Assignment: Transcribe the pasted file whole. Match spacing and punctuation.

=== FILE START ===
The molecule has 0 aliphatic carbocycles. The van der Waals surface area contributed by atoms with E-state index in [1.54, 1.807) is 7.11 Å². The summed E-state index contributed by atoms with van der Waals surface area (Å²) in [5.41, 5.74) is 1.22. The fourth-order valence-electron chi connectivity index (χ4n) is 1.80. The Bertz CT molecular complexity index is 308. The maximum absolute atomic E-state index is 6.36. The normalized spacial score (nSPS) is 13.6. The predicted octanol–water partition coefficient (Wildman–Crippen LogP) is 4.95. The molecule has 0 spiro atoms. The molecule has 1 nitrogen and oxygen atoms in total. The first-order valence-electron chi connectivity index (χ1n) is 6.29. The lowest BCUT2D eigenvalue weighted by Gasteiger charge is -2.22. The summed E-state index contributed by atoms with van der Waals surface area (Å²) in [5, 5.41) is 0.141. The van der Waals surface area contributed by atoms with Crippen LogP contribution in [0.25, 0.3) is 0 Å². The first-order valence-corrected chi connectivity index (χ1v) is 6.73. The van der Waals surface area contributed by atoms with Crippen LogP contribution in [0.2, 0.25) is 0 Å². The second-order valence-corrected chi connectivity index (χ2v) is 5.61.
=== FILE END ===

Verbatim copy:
The molecule has 0 aliphatic carbocycles. The van der Waals surface area contributed by atoms with E-state index in [1.54, 1.807) is 7.11 Å². The summed E-state index contributed by atoms with van der Waals surface area (Å²) in [5.41, 5.74) is 1.22. The fourth-order valence-electron chi connectivity index (χ4n) is 1.80. The Bertz CT molecular complexity index is 308. The maximum absolute atomic E-state index is 6.36. The normalized spacial score (nSPS) is 13.6. The predicted octanol–water partition coefficient (Wildman–Crippen LogP) is 4.95. The molecule has 0 spiro atoms. The molecule has 1 nitrogen and oxygen atoms in total. The first-order valence-electron chi connectivity index (χ1n) is 6.29. The lowest BCUT2D eigenvalue weighted by Gasteiger charge is -2.22. The summed E-state index contributed by atoms with van der Waals surface area (Å²) in [5, 5.41) is 0.141. The van der Waals surface area contributed by atoms with Crippen LogP contribution in [0.25, 0.3) is 0 Å². The first-order valence-corrected chi connectivity index (χ1v) is 6.73. The van der Waals surface area contributed by atoms with Crippen LogP contribution in [0.2, 0.25) is 0 Å². The second-order valence-corrected chi connectivity index (χ2v) is 5.61.